What Clients Should Know About Probate

Posted on: 23 September 2019


Probate law is a topic that most people encounter rarely as compared to other legal issues. This creates a lot of confusion, and folks may even get upset because they don't understand what's going on with a loved one's estate. If you're worried about the implications of the process, it can be helpful to learn some of the basics.

It's Not a Swear Word

The probate system exists to make sure everyone's rights are protected. "Everyone" can have a pretty wide scope, including the deceased's creditors, the government, unnamed claimants, and people who object to the terms of a will.

Upon an individual's passing, the local probate court will have to address the situation. If there was a will and an executor was named, they will file paperwork with the court to assert the will's veracity and its terms. In the absence of a will or an executor, the court will appoint someone. When there are questions about the ability of an executor to do the job, the court may also conduct a hearing to determine whether there is a problem.

Probate Usually Goes Fairly Smoothly

In some ways, transfers of property as part of an estate aren't very different from real estate transfers. The legal system simply wants to verify that everything is on the up-and-up. This entails providing a venue to anyone who has a claim on an estate, but the most common problems are typically back taxes and any taxes the beneficiaries might owe.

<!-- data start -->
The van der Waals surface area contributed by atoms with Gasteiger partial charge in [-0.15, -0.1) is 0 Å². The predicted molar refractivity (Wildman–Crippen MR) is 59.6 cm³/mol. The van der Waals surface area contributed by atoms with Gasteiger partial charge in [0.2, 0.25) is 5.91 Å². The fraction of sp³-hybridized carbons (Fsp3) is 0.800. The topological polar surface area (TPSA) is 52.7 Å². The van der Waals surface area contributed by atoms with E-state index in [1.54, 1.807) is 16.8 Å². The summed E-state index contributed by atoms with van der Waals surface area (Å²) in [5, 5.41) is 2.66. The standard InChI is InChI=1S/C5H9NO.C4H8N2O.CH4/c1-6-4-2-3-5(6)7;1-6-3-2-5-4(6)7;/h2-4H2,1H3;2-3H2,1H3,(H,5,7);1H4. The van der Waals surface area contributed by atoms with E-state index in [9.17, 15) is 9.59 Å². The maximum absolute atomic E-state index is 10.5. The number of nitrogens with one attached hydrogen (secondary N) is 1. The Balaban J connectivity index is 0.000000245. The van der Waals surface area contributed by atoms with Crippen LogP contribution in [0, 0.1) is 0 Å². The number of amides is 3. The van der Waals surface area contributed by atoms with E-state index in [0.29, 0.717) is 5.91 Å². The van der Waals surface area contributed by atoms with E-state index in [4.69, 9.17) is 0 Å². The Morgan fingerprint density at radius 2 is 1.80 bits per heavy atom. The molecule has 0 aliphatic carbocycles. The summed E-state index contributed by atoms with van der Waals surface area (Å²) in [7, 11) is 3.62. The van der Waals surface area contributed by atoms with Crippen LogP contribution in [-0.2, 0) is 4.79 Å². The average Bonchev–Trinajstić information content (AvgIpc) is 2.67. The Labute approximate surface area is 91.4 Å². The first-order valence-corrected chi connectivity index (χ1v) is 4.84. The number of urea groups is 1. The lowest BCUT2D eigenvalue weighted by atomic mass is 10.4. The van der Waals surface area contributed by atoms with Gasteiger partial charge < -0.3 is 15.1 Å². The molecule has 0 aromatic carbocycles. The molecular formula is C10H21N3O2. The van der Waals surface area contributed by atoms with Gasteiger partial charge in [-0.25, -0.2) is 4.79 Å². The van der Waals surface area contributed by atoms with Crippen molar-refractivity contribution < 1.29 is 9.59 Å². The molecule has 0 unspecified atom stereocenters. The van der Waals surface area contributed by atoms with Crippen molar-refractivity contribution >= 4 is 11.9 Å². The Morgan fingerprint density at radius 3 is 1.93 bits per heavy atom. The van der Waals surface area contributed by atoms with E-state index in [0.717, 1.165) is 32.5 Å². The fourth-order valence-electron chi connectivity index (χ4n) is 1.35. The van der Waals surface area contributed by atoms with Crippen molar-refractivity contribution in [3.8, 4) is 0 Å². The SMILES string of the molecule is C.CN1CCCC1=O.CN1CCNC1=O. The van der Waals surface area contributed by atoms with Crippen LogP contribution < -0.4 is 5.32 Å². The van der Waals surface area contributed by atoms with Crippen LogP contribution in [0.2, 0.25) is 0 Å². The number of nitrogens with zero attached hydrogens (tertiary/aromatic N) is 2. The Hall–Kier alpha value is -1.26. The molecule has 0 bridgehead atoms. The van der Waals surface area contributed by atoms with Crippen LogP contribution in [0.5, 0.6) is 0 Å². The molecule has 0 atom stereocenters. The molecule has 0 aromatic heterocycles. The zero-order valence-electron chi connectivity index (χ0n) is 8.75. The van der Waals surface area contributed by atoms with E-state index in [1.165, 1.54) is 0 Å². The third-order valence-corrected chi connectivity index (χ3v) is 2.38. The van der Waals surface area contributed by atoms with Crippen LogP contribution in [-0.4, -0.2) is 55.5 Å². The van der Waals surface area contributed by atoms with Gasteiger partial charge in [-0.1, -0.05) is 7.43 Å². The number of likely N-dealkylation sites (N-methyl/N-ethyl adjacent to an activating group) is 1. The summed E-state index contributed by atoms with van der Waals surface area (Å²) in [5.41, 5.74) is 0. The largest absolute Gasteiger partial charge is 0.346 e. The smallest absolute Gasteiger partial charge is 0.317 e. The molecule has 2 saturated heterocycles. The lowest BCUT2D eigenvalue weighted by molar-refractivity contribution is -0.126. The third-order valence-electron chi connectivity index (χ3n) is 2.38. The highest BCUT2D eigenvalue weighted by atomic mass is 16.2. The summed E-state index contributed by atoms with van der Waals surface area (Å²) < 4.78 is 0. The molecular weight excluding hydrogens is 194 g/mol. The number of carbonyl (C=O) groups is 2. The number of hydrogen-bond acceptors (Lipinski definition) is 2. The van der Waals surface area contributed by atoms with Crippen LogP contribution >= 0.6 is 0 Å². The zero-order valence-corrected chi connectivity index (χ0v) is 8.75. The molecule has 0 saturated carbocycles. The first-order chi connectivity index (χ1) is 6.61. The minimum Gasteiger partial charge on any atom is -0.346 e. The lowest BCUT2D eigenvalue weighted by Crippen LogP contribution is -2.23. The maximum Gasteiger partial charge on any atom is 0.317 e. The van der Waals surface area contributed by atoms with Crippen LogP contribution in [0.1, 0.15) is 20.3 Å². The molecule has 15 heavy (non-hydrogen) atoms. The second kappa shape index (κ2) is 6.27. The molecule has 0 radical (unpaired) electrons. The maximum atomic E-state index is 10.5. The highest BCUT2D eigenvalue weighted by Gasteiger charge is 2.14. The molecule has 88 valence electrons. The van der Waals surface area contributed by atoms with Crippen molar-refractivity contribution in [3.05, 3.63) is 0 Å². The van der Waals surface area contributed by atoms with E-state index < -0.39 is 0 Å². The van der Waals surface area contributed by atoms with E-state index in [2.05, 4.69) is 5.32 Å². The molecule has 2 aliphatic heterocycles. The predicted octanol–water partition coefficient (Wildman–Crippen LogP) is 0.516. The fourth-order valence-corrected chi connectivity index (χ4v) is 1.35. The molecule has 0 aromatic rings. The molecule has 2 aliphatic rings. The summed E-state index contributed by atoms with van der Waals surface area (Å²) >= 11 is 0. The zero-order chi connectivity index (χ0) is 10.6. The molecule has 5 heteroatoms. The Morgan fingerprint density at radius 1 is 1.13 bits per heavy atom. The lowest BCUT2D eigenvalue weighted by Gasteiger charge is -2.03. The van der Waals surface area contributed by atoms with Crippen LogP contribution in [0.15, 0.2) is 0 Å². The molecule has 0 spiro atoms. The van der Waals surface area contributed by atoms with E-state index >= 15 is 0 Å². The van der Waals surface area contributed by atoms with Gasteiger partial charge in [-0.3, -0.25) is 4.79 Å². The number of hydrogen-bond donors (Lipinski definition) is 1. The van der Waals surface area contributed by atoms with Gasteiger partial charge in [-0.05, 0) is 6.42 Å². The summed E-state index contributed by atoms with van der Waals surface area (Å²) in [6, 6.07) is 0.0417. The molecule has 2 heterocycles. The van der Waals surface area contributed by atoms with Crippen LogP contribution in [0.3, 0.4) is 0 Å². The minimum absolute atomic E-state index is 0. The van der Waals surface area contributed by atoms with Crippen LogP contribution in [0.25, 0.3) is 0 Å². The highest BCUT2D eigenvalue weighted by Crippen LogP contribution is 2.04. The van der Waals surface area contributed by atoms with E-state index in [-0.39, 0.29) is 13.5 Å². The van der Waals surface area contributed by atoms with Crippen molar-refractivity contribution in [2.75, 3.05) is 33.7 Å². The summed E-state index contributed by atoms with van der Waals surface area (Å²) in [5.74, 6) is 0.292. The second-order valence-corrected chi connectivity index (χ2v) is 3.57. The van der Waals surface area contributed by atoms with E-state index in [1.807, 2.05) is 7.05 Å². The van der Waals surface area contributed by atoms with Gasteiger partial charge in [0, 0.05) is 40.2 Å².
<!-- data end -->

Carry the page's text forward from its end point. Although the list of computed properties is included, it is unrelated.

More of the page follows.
For the government, its biggest interest in an estate is usually seeing that the value of the property is honestly assessed. This is, predictably, to ensure that everything is taxed properly.

Does All Property Go Through Probate?

Most states have requirements for how much property has to be involved before a probate proceeding is required. For example, California allows the transfer of $100,000 worth of property without probate being invoked. Where this can get sketchy is if the valuations attached to pieces of property appear to be part of a probate- or tax-avoidance scheme. As long as the estate has been handled honestly, a trip to a probate law office isn't inevitable unless the estate is reasonably large.

Some bank accounts can also be kept out of probate. Providing the bank with paperwork that allows it to pay the account out to another party on death will ensure this happens. Community property held with a surviving spouse is usually transferable without probate, too.

For more information, contact a probate law office in your area.